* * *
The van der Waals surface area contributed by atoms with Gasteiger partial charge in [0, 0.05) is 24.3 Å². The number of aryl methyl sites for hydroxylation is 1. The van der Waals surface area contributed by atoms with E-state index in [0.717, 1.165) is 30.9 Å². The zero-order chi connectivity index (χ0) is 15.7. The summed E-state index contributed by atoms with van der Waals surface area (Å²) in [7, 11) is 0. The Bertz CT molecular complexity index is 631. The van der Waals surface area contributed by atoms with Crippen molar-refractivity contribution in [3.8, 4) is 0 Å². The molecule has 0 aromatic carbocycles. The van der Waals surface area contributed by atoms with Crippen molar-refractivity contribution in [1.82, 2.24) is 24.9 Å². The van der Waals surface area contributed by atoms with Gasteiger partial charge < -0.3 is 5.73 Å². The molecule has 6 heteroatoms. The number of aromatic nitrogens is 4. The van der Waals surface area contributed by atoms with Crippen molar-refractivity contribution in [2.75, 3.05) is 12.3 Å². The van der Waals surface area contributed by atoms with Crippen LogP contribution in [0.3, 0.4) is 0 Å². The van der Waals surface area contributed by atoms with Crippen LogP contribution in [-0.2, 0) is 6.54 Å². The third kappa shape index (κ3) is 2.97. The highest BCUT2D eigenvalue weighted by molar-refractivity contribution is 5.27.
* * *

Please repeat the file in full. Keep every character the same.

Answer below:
The van der Waals surface area contributed by atoms with Gasteiger partial charge in [0, 0.05) is 24.3 Å². The number of aryl methyl sites for hydroxylation is 1. The van der Waals surface area contributed by atoms with E-state index in [0.717, 1.165) is 30.9 Å². The zero-order chi connectivity index (χ0) is 15.7. The summed E-state index contributed by atoms with van der Waals surface area (Å²) in [7, 11) is 0. The Bertz CT molecular complexity index is 631. The van der Waals surface area contributed by atoms with Crippen molar-refractivity contribution in [3.8, 4) is 0 Å². The molecule has 0 aromatic carbocycles. The van der Waals surface area contributed by atoms with Crippen molar-refractivity contribution in [1.82, 2.24) is 24.9 Å². The van der Waals surface area contributed by atoms with Gasteiger partial charge < -0.3 is 5.73 Å². The molecule has 6 heteroatoms. The number of aromatic nitrogens is 4. The van der Waals surface area contributed by atoms with Crippen molar-refractivity contribution in [2.75, 3.05) is 12.3 Å². The van der Waals surface area contributed by atoms with Crippen LogP contribution in [0.3, 0.4) is 0 Å². The van der Waals surface area contributed by atoms with Crippen LogP contribution in [-0.2, 0) is 6.54 Å². The third kappa shape index (κ3) is 2.97. The highest BCUT2D eigenvalue weighted by molar-refractivity contribution is 5.27.